The term “ADS” refers to the so-called attention deficit syndrome, a subtype of ADHD. It manifests itself differently from the typical ADHD, but has the same origin. It is also known as “ADHD of the predominantly inattentive type”, in which the focus is not on the typical hyperactivity and impulsiveness, but on the concentration and attention deficits. However, these show up more as mental absence and social restraint, and are therefore less conspicuous than in the hyperactive type. Often this form of ADHD persists into adulthood.
The exact cause of ADS is still unclear. Risk factors, associated genes and other triggers for ADHD are well known, but why they cause symptoms in some people and not in others seems to depend on other yet unknown factors. It is also not yet clear why some people develop a quiet inattentive type and others an impulsive hyperactive type.
According to current scientific knowledge, ADHD and its subtypes are so-called multifactorial diseases. This means that several factors are involved in the development of the disease. Primarily genetic predisposition, but also the social environment and other external influences play a role.
ADS/ADHS can therefore be inherited, but does not have to be. Symptoms are often found in several members of a family. However, there is no “ADHD gene”, rather the interaction of different genetic variations in connection with the environment causes the very variable symptomatology.
Factors such as upbringing, development, social contacts and many others influence the disease. Some patients also show structural changes in the brain. Those affected appear to be restricted in signal transmission via messenger substances in various areas of the brain. However, these processes have not yet been clearly clarified and are not equally pronounced in every patient.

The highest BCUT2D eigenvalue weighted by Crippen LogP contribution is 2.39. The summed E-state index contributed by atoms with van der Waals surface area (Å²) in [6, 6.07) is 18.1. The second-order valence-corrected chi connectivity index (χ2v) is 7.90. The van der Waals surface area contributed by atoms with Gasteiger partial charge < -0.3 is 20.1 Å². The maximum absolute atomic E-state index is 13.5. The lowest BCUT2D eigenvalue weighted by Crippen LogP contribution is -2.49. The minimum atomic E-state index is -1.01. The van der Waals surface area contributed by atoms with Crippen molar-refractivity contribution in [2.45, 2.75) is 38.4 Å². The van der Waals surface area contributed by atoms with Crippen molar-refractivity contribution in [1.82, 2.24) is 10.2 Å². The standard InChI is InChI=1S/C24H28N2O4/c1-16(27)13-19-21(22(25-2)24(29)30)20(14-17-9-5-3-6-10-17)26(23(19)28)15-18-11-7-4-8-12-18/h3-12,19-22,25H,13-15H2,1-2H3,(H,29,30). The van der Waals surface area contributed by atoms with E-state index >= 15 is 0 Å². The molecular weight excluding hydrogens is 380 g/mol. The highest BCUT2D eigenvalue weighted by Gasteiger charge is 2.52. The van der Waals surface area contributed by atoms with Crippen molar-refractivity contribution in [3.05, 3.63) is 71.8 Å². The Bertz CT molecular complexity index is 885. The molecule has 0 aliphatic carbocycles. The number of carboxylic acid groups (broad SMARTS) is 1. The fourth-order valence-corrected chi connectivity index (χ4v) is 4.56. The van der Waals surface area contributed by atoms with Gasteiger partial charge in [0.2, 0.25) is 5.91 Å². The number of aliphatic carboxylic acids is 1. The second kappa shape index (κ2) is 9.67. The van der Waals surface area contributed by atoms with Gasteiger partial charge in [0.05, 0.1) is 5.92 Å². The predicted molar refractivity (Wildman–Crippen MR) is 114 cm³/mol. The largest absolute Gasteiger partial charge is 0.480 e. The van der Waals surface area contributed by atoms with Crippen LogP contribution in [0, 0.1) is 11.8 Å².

Diagnosis in adults
The diagnosis is made clinically, i.e. based on symptoms. As these are often less obvious in the ADHD subtype and can easily be confused with, for example, depression, the diagnosis is often made late or not at all. There are no laboratory tests or similar.
If the disease is suspected, the diagnosis is made after assessment by an experienced doctor. In an extensive conversation with the patient, he or she will ask specific questions about the core symptoms, typical behavioral patterns and more. Various personality and behavioral tests are also available to confirm the suspicion and determine the extent of the disease.
In order to be able to make a diagnosis of ADHD, there are many (self-)tests, including those designed by the WHO (World Health Organisation), which are based on the leading symptoms of general ADHD. These questionnaires can sometimes also detect hidden or compensated symptoms in adults. However, especially patients of the ADHD subtype without hyperactivity and impulsiveness fall through the ranks even with such tests, which is why confirmation by an experienced physician after extensive examination is absolutely necessary.